The main reason conservatives have embraced Ayn Rand in recent years is because of her idea that all taxation should be voluntary.  Conservatives also love her philosophical opposition to the regulation of industry, and to government financing for roads or other infrastructure, and to all forms of welfare, unemployment insurance, assistance for poor people, and social safety net programs.

Unsurprisingly, The Wisconsin Republican Representative Paul Ryan, a lead architect of the Republican Party’s budget plans in recent years, is a devotee to Ayn Rand’s fiscal ideas and her anarchic capitalistic philosophies.  Ryan’s plans comport closely with Rand’s worldviews.  They would cut spending for Medicare, Medicaid and a whole host of housing, food and educational support programs.  They would leave the middle class and the poor and the most vulnerable Americans with far less security.  In addition, about half of the savings that would be achieved by these radical plans would be given to the wealthiest people in the form of even lower tax rates.

Make no mistake about it, however, our national politics has been a kind of perverted one-party system in many ways.  Big Money has pervasive influence in our politics and national decision-making, so as a result, in really big issues, it does not much matter which party is in power.  Big Money has the most deciding influence in all matters related to banking regulation and the social safety net and environmental protections and tax policies.  This is why our top national priorities have been primarily beneficial to multi-millionaires and billionaires, especially since 1981.

A radical contrast has materialized today, however, between Republicans and Democrats with regard to the future of our nation.  Republicans are pandering to the super-rich so blatantly that they propose to slash taxes on rich people even further, despite the fact that tax rates on rich people have been reduced repeatedly in the past few decades until they are now nearly the lowest in more than 80 years.  To couple this overarching strategy of pandering to the wealthy with deep cuts in the social safety net and public education and social programs that help protect people and the environment may be shrewd, but it is wrong-headed and astonishingly risky.  It is outrageous to see Republicans champion such narrowly focused and unfair ideas.

Barack Obama, on the other hand, has made some efforts to reform our tax system to reduce the huge tax breaks for rich people.  He has proposed wiser investments and public policies that are fairer and more progressive for the vast majority of Americans. 

Students, young people, racial minorities, women and the most vulnerable Americans are being abandoned by Republicans, who are undermining public education and national infrastructure and the social safety net in order to advance their narrow agenda.  This GOP strategy is another form of power abuse by the rich.  It should stoke a revolutionary zeal in Americans to oppose such initiatives.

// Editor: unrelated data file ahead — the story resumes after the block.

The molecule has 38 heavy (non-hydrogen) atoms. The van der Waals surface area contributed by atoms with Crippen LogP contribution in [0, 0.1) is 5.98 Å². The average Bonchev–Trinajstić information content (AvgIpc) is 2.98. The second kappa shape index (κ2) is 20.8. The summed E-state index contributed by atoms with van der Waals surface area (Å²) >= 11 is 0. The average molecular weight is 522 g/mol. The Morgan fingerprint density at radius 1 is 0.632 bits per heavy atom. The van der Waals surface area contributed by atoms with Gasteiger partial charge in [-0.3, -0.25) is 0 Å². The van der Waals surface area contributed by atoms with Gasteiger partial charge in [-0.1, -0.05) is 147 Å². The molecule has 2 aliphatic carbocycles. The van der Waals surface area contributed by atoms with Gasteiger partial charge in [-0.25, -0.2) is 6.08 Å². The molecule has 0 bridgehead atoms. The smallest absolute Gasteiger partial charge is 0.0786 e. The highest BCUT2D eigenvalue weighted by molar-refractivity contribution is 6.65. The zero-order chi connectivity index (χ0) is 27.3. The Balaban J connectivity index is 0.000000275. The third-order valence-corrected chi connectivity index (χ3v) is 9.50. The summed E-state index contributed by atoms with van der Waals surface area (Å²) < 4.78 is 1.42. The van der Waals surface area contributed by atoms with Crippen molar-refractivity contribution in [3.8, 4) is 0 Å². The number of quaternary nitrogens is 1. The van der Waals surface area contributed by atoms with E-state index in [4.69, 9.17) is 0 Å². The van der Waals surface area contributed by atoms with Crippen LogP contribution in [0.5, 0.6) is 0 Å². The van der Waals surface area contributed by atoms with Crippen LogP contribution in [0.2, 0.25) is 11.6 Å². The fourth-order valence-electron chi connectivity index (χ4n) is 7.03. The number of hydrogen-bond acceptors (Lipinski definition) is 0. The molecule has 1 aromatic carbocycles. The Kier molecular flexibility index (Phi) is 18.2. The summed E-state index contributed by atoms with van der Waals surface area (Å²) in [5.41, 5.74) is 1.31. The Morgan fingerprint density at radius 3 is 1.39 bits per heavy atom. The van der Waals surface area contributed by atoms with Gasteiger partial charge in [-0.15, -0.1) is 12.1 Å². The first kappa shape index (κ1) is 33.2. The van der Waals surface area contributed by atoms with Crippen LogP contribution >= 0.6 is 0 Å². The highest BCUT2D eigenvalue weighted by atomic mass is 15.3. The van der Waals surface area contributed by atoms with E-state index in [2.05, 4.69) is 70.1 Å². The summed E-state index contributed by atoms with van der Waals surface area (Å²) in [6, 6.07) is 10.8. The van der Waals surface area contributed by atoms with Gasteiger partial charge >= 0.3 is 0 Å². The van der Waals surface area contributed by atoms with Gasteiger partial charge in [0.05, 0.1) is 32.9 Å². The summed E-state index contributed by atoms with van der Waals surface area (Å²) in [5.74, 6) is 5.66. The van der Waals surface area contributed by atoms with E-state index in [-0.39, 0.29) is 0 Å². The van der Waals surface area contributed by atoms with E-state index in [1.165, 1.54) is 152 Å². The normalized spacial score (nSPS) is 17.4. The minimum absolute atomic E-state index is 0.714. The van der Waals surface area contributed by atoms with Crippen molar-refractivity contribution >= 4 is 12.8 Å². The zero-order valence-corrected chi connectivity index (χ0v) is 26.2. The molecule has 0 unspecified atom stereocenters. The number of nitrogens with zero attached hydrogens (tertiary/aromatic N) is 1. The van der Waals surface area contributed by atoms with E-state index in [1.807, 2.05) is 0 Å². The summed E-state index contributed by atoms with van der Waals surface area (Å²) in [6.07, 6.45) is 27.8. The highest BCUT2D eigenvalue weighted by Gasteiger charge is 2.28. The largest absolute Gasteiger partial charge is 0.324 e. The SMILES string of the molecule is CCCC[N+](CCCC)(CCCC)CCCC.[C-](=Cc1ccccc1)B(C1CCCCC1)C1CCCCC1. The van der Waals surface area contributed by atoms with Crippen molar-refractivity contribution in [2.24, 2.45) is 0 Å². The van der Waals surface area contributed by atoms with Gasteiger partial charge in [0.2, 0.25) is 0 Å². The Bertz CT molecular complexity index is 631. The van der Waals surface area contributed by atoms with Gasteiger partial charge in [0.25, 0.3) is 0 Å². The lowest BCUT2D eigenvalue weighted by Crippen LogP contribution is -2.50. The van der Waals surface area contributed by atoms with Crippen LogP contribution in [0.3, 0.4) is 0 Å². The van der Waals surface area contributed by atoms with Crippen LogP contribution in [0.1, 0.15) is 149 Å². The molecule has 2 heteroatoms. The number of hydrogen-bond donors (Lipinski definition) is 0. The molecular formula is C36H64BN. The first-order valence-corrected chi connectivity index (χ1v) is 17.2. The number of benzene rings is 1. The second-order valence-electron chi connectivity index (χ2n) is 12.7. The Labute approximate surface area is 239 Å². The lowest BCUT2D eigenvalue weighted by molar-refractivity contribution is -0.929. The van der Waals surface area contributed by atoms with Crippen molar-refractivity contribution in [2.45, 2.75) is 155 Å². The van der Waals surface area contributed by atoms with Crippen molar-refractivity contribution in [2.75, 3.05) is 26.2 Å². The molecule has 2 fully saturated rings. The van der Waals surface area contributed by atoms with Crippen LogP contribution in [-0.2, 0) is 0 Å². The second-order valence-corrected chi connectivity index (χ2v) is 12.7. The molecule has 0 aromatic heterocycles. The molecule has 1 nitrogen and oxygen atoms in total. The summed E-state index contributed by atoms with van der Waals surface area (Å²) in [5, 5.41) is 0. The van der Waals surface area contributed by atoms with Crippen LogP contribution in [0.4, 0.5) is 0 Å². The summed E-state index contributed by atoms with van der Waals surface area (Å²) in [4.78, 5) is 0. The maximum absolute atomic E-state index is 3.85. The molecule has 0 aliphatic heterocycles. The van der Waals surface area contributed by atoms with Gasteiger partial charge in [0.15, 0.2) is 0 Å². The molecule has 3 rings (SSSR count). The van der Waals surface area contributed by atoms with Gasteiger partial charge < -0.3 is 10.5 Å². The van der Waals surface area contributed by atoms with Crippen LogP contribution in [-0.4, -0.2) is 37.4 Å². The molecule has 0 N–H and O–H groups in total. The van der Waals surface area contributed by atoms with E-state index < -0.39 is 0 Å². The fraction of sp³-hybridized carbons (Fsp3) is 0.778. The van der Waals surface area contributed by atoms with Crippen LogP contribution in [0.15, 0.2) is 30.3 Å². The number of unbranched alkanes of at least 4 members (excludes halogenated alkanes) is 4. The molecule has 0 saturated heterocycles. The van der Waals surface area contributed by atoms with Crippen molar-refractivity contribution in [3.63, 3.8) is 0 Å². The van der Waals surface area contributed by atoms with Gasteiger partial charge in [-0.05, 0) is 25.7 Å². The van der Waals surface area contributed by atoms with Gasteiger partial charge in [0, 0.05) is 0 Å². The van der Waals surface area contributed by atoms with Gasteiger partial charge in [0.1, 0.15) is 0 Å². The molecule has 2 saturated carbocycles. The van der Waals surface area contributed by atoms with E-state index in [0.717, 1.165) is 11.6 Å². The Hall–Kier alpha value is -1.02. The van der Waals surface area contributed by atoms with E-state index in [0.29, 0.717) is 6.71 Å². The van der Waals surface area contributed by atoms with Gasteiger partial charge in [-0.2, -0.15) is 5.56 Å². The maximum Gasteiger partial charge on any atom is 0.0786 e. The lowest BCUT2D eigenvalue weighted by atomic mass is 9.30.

The Occupy Wall Street movement in the U.S. and abroad tapped into a growing sense of frustration and anger, and it cultivated the hope that the 99% of people can use the power of their numbers to prevent the richest 1% from gaining ever-lower tax rates and ever-more influence than everyone else.

Until recently, the most vociferous element on the American political scene was the Tea Party, which has ironically been duped into supporting policies contrary to their own best economic interests.  The propaganda of billionaires like the Koch brothers is partially to blame for this misguided error of perception and energy.

The Tea Party is considered a populist grassroots movement, but deeper inspection reveals it to be driven by “astroturfing”, a form of deceptive political advocacy and propaganda that disguises the efforts of rich people in orchestrating support for their own self interest at the expense of those they fool into supporting them.  A poll shows that 40% of Tea Party supporters are 55 or older, 79% are white, 61% are male, and 44% identify themselves as born-again Christians. Such a demographic can hardly be regarded as ideal in formulating policies for the greater good of our country, or of the world!

Jack London was a passionate advocate of collective bargaining rights and other rights for workers, and of power for those oppressed in class struggles.  There are many problems in today’s twenty-first century societies, and it would be most sensible for us to champion fairer and more open-minded ideas to cope with them most effectively.

Better education is called for in our schools and legislative bodies.  American citizens should be given a better grasp of truths and realities, instead of repeated doses of extreme ideologies and propaganda.  Jeffrey Sachs noted that better education in science and statistics is needed, declaring in Common Wealth: Economics for a Crowded Planet “The subject is basic and universal.  It transcends our many differences in religion and political ideology.” 

When we understand more clearly, we will be able to find more common ground to create a more providentially positive world.


Ayn Rand would have ridiculed the old philosophical question, “If a tree falls in a forest and no one is around to hear it, does it make any noise?”  A falling tree naturally propagates sound waves, and if a human being were nearby to hear it, that person would surely confirm that the falling of the tree made noise.  Without any person or animal there to perceive the sound and subjectively identify it as noise, it would not alter the fact that sound waves had been propagated.  This conundrum presents a kind of false dichotomy, for sound is neither exclusively a characteristic of the sound having been propagated nor of the mind of an independent percipient being that hears the sound.